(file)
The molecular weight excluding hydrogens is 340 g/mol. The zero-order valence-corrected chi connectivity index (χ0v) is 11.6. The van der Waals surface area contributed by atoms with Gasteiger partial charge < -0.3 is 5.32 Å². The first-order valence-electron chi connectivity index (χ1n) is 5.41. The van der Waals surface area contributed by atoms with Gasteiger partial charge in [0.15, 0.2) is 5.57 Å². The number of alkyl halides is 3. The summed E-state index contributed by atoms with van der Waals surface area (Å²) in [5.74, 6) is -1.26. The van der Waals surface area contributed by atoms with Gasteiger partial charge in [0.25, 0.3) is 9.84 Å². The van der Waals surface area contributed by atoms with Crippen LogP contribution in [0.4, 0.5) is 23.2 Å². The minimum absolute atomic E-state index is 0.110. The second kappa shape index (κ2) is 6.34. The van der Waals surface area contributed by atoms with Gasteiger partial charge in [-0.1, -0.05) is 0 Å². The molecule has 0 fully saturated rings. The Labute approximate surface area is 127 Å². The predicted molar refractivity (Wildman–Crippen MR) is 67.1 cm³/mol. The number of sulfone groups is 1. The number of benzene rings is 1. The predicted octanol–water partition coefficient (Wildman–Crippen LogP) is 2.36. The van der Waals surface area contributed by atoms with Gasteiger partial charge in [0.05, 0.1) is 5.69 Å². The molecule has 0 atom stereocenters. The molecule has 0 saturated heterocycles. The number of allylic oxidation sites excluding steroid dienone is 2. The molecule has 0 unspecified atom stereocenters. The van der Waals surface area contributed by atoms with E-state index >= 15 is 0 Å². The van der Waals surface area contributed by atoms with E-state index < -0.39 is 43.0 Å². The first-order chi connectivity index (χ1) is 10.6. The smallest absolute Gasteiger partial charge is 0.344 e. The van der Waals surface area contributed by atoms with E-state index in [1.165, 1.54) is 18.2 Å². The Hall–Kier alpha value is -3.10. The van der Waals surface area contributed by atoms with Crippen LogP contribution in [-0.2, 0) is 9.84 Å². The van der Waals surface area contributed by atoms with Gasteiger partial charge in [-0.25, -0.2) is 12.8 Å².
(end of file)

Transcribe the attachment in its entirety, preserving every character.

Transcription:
The molecular weight excluding hydrogens is 340 g/mol. The zero-order valence-corrected chi connectivity index (χ0v) is 11.6. The van der Waals surface area contributed by atoms with Gasteiger partial charge < -0.3 is 5.32 Å². The first-order valence-electron chi connectivity index (χ1n) is 5.41. The van der Waals surface area contributed by atoms with Gasteiger partial charge in [0.15, 0.2) is 5.57 Å². The number of alkyl halides is 3. The summed E-state index contributed by atoms with van der Waals surface area (Å²) in [5.74, 6) is -1.26. The van der Waals surface area contributed by atoms with Gasteiger partial charge in [0.25, 0.3) is 9.84 Å². The van der Waals surface area contributed by atoms with Crippen LogP contribution in [0.4, 0.5) is 23.2 Å². The minimum absolute atomic E-state index is 0.110. The second kappa shape index (κ2) is 6.34. The van der Waals surface area contributed by atoms with Gasteiger partial charge in [-0.1, -0.05) is 0 Å². The molecule has 0 fully saturated rings. The Labute approximate surface area is 127 Å². The predicted molar refractivity (Wildman–Crippen MR) is 67.1 cm³/mol. The number of sulfone groups is 1. The number of benzene rings is 1. The predicted octanol–water partition coefficient (Wildman–Crippen LogP) is 2.36. The van der Waals surface area contributed by atoms with Gasteiger partial charge in [0.05, 0.1) is 5.69 Å². The molecule has 0 atom stereocenters. The molecule has 0 saturated heterocycles. The number of allylic oxidation sites excluding steroid dienone is 2. The molecule has 0 unspecified atom stereocenters. The van der Waals surface area contributed by atoms with E-state index >= 15 is 0 Å². The van der Waals surface area contributed by atoms with E-state index < -0.39 is 43.0 Å². The first-order chi connectivity index (χ1) is 10.6. The smallest absolute Gasteiger partial charge is 0.344 e. The van der Waals surface area contributed by atoms with E-state index in [1.165, 1.54) is 18.2 Å². The Hall–Kier alpha value is -3.10. The van der Waals surface area contributed by atoms with Crippen LogP contribution in [-0.2, 0) is 9.84 Å². The van der Waals surface area contributed by atoms with Gasteiger partial charge in [-0.25, -0.2) is 12.8 Å².